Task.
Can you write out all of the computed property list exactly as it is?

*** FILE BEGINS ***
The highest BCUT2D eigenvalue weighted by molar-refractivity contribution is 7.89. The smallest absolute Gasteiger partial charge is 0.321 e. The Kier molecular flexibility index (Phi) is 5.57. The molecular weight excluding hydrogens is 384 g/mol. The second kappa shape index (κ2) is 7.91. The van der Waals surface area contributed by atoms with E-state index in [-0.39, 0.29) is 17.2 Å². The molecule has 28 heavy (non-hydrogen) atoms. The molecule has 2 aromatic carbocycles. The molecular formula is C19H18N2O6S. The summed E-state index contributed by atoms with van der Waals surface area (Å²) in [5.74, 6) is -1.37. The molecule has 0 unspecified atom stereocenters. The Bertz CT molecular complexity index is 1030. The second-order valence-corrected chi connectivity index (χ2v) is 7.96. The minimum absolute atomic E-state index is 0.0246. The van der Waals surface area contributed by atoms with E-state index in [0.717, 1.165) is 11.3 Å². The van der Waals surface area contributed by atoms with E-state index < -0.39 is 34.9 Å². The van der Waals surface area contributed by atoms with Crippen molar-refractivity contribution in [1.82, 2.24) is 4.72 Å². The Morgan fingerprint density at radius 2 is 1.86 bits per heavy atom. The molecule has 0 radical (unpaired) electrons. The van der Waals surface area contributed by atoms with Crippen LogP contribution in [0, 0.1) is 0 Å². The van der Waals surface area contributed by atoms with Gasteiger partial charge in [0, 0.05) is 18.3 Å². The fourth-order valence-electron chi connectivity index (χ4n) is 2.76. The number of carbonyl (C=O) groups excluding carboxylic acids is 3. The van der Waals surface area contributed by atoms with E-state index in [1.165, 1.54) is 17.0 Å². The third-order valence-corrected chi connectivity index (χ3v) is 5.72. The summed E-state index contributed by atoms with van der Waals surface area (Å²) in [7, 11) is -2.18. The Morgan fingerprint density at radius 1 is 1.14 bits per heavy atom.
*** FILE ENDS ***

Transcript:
The highest BCUT2D eigenvalue weighted by molar-refractivity contribution is 7.89. The smallest absolute Gasteiger partial charge is 0.321 e. The Kier molecular flexibility index (Phi) is 5.57. The molecular weight excluding hydrogens is 384 g/mol. The second kappa shape index (κ2) is 7.91. The van der Waals surface area contributed by atoms with E-state index in [-0.39, 0.29) is 17.2 Å². The molecule has 28 heavy (non-hydrogen) atoms. The molecule has 2 aromatic carbocycles. The molecular formula is C19H18N2O6S. The summed E-state index contributed by atoms with van der Waals surface area (Å²) in [5.74, 6) is -1.37. The molecule has 0 unspecified atom stereocenters. The Bertz CT molecular complexity index is 1030. The second-order valence-corrected chi connectivity index (χ2v) is 7.96. The minimum absolute atomic E-state index is 0.0246. The van der Waals surface area contributed by atoms with E-state index in [0.717, 1.165) is 11.3 Å². The van der Waals surface area contributed by atoms with E-state index < -0.39 is 34.9 Å². The van der Waals surface area contributed by atoms with Crippen molar-refractivity contribution in [1.82, 2.24) is 4.72 Å². The Morgan fingerprint density at radius 2 is 1.86 bits per heavy atom. The molecule has 0 radical (unpaired) electrons. The van der Waals surface area contributed by atoms with Crippen LogP contribution in [0, 0.1) is 0 Å². The van der Waals surface area contributed by atoms with Gasteiger partial charge in [0, 0.05) is 18.3 Å². The fourth-order valence-electron chi connectivity index (χ4n) is 2.76. The number of carbonyl (C=O) groups excluding carboxylic acids is 3. The van der Waals surface area contributed by atoms with E-state index in [1.165, 1.54) is 17.0 Å². The third-order valence-corrected chi connectivity index (χ3v) is 5.72. The summed E-state index contributed by atoms with van der Waals surface area (Å²) in [7, 11) is -2.18. The Morgan fingerprint density at radius 1 is 1.14 bits per heavy atom.